Maybe the biggest example of this for me, personally, had to do with the doctrine of Hell. I was sure that must be in there, in the text. It had to be, right? I mean, this is something I’d learned and absorbed for my entire life growing up in the church. Everybody knows it’s there in the Bible. Everybody knows that’s where it comes from, right?
Except it doesn’t. The word is in there, but the doctrine we’ve constructed out of and around that word just can’t be found in the text itself. That doctrine is something we carry to the text and then imagine we find there whenever we encounter the word — just the same way that our preconceptions and misconceptions about Captain Kirk get mistakenly reinforced every time we see that image of the green woman in the opening credits.
We are able to list many other such examples of how Kirk Drift misshapes what we think we know about any text. And, more importantly, we are not able to list — or even to see — even more such examples of other things. We carry on, so confident in our knowledge and assumed certainty that we may never come to see otherwise.
This is unsettling, but it’s also thoroughly, inevitably human. It’s who we are and how we work.
That’s what always bothered me about the “high view of scriptural authority” I was taught at church and school, even back when I believed it wholeheartedly. Yes, yes, I said, I agree that the Bible is infallible and inerrant and perfect — but we’re not. And what good is an infallible and inerrant text if there’s no such thing as an infallible and inerrant reader?
One of the sneakier bits I enjoyed in Horáková’s essay is the devastating character sketch she presents at the beginning, introducing us to an almost archetypal mansplaining blowhard as he holds court at a dinner party, pontificating about James T. Kirk and the green woman. This guy is arrogant, condescending, certain, and wrong. Horáková exposes him as ridiculous and embarrassing, and we enjoy his deflating comeuppance. But while we can all strive to avoid his preening attitude — eschewing the arrogance and the emotional need to portray ourselves as authoritative know-it-alls — we cannot escape his predicament. Apart from his buffoonery, his core problem is that he doesn’t have access to perfect knowledge or to perfect perception.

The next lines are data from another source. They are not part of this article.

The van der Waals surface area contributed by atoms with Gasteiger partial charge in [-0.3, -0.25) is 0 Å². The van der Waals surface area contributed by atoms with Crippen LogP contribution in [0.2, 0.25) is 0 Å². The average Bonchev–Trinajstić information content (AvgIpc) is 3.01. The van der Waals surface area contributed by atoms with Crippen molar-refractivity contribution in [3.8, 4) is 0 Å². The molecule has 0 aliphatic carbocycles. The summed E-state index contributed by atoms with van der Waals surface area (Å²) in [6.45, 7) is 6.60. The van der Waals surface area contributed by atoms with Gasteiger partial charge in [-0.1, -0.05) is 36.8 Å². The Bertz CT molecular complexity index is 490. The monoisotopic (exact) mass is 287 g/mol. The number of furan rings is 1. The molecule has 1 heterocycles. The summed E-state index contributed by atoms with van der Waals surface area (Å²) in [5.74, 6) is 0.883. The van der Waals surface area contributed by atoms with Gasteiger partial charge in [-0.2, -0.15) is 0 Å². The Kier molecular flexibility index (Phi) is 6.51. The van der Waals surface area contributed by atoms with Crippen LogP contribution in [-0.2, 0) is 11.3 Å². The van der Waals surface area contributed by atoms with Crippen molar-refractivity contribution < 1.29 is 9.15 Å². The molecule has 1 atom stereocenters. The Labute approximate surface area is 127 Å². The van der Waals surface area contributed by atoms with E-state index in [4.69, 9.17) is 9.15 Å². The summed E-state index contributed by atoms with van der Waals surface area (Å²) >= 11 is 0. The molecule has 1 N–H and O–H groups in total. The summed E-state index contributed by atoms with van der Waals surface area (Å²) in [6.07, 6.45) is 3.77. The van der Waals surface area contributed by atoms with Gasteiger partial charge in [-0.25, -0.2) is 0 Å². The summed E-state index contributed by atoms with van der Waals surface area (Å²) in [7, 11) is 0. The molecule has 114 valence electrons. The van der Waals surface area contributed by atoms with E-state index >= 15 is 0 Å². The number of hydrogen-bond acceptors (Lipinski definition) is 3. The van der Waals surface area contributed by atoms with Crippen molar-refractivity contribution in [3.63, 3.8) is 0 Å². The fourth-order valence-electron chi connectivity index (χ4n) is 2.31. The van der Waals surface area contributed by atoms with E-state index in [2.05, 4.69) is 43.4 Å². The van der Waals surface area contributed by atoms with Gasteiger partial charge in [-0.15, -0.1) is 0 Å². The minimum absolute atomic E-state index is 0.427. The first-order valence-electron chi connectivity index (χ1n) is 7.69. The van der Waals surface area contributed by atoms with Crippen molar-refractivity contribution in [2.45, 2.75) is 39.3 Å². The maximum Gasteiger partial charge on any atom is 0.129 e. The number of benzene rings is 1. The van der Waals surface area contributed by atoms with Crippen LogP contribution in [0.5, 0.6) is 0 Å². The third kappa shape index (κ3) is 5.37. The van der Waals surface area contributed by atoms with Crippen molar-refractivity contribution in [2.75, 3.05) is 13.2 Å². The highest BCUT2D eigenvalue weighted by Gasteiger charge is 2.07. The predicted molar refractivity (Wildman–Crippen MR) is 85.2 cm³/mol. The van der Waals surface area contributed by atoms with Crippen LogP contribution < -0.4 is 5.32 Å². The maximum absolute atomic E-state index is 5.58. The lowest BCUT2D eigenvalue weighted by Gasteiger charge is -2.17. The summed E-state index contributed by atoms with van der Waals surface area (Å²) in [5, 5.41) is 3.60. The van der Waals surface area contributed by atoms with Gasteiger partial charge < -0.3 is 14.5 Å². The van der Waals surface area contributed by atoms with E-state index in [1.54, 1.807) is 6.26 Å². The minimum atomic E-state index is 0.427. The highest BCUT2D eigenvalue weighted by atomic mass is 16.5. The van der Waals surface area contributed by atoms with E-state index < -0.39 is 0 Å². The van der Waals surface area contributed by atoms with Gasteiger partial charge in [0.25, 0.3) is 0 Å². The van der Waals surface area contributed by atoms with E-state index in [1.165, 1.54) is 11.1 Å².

And neither do we. Not even when the text is right there before us.
The apostle Paul (sometimes) recognized this problem. Epistemological certainty, he realized, was not something that can ever be available to us here in this world. We see through a glass, darkly. So since perfect knowledge is not an option, he argued, we should strive instead for perfect love.
That’s good advice. It can help us to avoid becoming ridiculous know-it-alls that nobody wants to sit near at dinner parties. And that is, as Paul says, “still more excellent” than chasing some impossible dream of perfect knowledge or perfect understanding of any text.
But this doesn’t mean we need to abandon the pursuit of better knowledge and better understanding. Knowing true things is better than thinking we know untrue things. And while we may all be finite and fallible, we remain capable of learning better — of changing our minds (a common phrase that seems so familiar we sometimes forget how astonishing that really is).
So next I’d like to talk a bit about one way that sometimes happens and whether, perhaps, that is something that can be made to happen.
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* It’s in the closing credits. Misremembering that seems appropriate, somehow.